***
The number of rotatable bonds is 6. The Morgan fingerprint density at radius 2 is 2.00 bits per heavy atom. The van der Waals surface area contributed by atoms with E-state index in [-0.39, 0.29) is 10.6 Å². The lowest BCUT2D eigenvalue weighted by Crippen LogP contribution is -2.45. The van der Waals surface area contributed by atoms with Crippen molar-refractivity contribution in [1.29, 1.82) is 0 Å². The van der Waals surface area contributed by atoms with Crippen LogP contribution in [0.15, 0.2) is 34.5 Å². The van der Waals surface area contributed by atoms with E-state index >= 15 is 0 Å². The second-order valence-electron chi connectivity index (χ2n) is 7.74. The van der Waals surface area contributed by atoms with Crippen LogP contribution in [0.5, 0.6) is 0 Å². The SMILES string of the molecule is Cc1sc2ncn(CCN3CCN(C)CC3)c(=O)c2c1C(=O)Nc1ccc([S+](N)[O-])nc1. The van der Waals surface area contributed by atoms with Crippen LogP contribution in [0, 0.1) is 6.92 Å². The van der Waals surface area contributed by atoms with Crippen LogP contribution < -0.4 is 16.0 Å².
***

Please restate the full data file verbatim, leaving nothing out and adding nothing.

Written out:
The number of rotatable bonds is 6. The Morgan fingerprint density at radius 2 is 2.00 bits per heavy atom. The van der Waals surface area contributed by atoms with E-state index in [-0.39, 0.29) is 10.6 Å². The lowest BCUT2D eigenvalue weighted by Crippen LogP contribution is -2.45. The van der Waals surface area contributed by atoms with Crippen molar-refractivity contribution in [1.29, 1.82) is 0 Å². The van der Waals surface area contributed by atoms with Crippen LogP contribution in [0.15, 0.2) is 34.5 Å². The van der Waals surface area contributed by atoms with E-state index >= 15 is 0 Å². The second-order valence-electron chi connectivity index (χ2n) is 7.74. The van der Waals surface area contributed by atoms with Crippen LogP contribution in [0.5, 0.6) is 0 Å². The SMILES string of the molecule is Cc1sc2ncn(CCN3CCN(C)CC3)c(=O)c2c1C(=O)Nc1ccc([S+](N)[O-])nc1. The van der Waals surface area contributed by atoms with Crippen LogP contribution in [0, 0.1) is 6.92 Å². The van der Waals surface area contributed by atoms with Crippen LogP contribution < -0.4 is 16.0 Å².